A few weeks ago I found myself in Washington DC.
I was engaged in activities I think the activist Founders of the USA would deem profoundly American – though the issues are ones they probably could not imagine in their day. The event involved democracy, freedom of information, new technologies, and, yes, Geiger Counters.
Since Fukushima Daiichi events, many Americans have been disturbed by the lack of data provided by governments on any radiation impacts. There have been a lot of problems with the EPA Radnet monitoring system, and people find it confusing. See Forbes Magazine article on Radnet. No U.S. agency is charged with monitoring radiological safety of the oceans, or the food that comes from it. Assurances that everything is okay would be better received if there were data to back it up.
Security around nuclear materials is also a big concern these days.
Many of the individuals involved in the DC event are trusted representatives of well known (and respected), independent, non profit organizations. There were also representatives from Academia. And there were US Government Agencies charged with protecting public health, safety and security.
The common interests of these groups revolve around things nuclear: preventing bad things from happening, and dealing with the problems if/when bad things do happen. A complete list of organizations represented is contained in this blog post by Bemnet Alamayehu at Natural Resources Defense Council (NRDC) . NRDC sponsored the event with support from the John D. and Katherine T. MacArthur Foundation.
The eventʻs outstanding success was due largely to the good reputation NRDC has achieved over many years by working in the public interest on complex environmental and security issues. The NY Times calls NRDC “One of the nation’s most powerful environmental groups.” NRDC has for decades supported the important role of independent citizens in radiation monitoring programs. In the nuclear arena there is also tremendous goodwill and respect afforded NRDC for their innovation and success in supporting international nuclear safety and arms control programs. I have personally been a fan, volunteer and a supporter of NRDC for decades. Earlier work with NRDC took me to Post-Chernobyl Russia and Belarus to support communities in an independent radiation monitoring program – at a time the old USSR (under which it was illegal for citizens to possess a geiger counter) was crumbling .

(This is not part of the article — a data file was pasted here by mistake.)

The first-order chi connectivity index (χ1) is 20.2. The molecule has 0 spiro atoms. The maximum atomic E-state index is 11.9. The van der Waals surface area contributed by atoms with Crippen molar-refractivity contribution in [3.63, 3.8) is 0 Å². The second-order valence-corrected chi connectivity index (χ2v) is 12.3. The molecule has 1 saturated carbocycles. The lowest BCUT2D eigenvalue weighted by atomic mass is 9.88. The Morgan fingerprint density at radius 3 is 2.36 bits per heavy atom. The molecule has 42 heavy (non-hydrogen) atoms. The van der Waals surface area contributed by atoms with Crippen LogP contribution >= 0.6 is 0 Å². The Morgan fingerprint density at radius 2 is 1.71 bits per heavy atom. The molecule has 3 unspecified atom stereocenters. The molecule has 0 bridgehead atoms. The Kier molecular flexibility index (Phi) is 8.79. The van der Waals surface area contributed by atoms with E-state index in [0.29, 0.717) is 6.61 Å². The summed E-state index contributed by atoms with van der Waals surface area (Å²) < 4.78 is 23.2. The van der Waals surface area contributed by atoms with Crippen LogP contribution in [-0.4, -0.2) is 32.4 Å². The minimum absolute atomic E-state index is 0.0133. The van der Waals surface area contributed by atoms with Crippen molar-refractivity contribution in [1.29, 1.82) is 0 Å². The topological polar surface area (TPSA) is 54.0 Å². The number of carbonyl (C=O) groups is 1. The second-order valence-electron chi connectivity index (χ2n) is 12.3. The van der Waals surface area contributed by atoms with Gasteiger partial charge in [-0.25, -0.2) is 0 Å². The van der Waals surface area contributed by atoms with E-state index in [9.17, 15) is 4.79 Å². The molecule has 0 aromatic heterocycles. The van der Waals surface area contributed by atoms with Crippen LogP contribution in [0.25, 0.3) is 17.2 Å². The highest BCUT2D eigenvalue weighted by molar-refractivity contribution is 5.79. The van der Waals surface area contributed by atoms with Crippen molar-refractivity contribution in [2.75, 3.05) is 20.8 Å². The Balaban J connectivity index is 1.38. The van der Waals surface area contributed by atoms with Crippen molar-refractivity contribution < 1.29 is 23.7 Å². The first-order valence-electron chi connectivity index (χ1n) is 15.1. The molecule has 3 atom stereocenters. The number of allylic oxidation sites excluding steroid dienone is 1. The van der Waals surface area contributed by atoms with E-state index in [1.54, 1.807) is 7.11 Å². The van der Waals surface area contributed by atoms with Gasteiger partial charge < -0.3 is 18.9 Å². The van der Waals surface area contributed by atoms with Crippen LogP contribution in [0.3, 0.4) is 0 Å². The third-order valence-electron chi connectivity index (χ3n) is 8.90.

The form this particular exercise in democracy took, and how it unfolded on this day, would not have been possible without the participation of the good people from Safecast, who designed the system and the instruments we used, facilitated the detector building workshop, and co-facilitated the deployment and mapping exercise, with NRDC. Safecast developed a technologically advanced system for rapidly compiling radiation data in response to the March 2011 events at Fukushima Daiichi, Japan. Safecast covered the Washington DC event at this blog post on their website. I have also been a supporter, volunteer, technology provider and advisor to Safecast since April 2011.
To get to the point, we basically hand built a lot of the Safecast “Nano” radiation detectors. They are uniquely equipped with satellite GPS receivers, specialized sensors, and micro SD card data loggers. We fanned out around the centers of power and historic sites in the nationʻs capitol, logged radiation levels, and then published the data to the world wide web – all within 32 hours. The data can now be viewed on the Safecast iPhone App (available free at the Apple Store) We also installed a real-time radiation monitoring station at NRDC Washington D.C. Headquarters, just a few blocks from the White House.
Could our activities in any way compromise National Security? I have asked myself that question many times over the years – when I have been asked to become involved in community monitoring projects. I could not imagine any problems, and have never seen anything but positive impact on communities. Apparently the Department of Homeland Security and National Nuclear Security Agency agreed. They sent representatives to observe and participate.
Freedom of Information is a basic tenant of Democracy, and also recognized internationally as a basic human right. Informed citizenry is considered to be a foundation of strong democracies. Security is something all communities naturally strive for. The overwhelming majority of us want our cities, our children, to be safe.
The more radiation detectors and data out there the safer we are, I believe. If anything unusual surfaces, we all want to know about it – and to feel empowered to take appropriate action. The good news is that radiation levels around the White House, the US Congress, the Washington Mall all look pretty normal (see color coded map above). The slightly elevated readings around the World War II Memorial are due to naturally occurring material in the granite monuments.
More events are in the planning stage. Your city may be next. Stay tuned.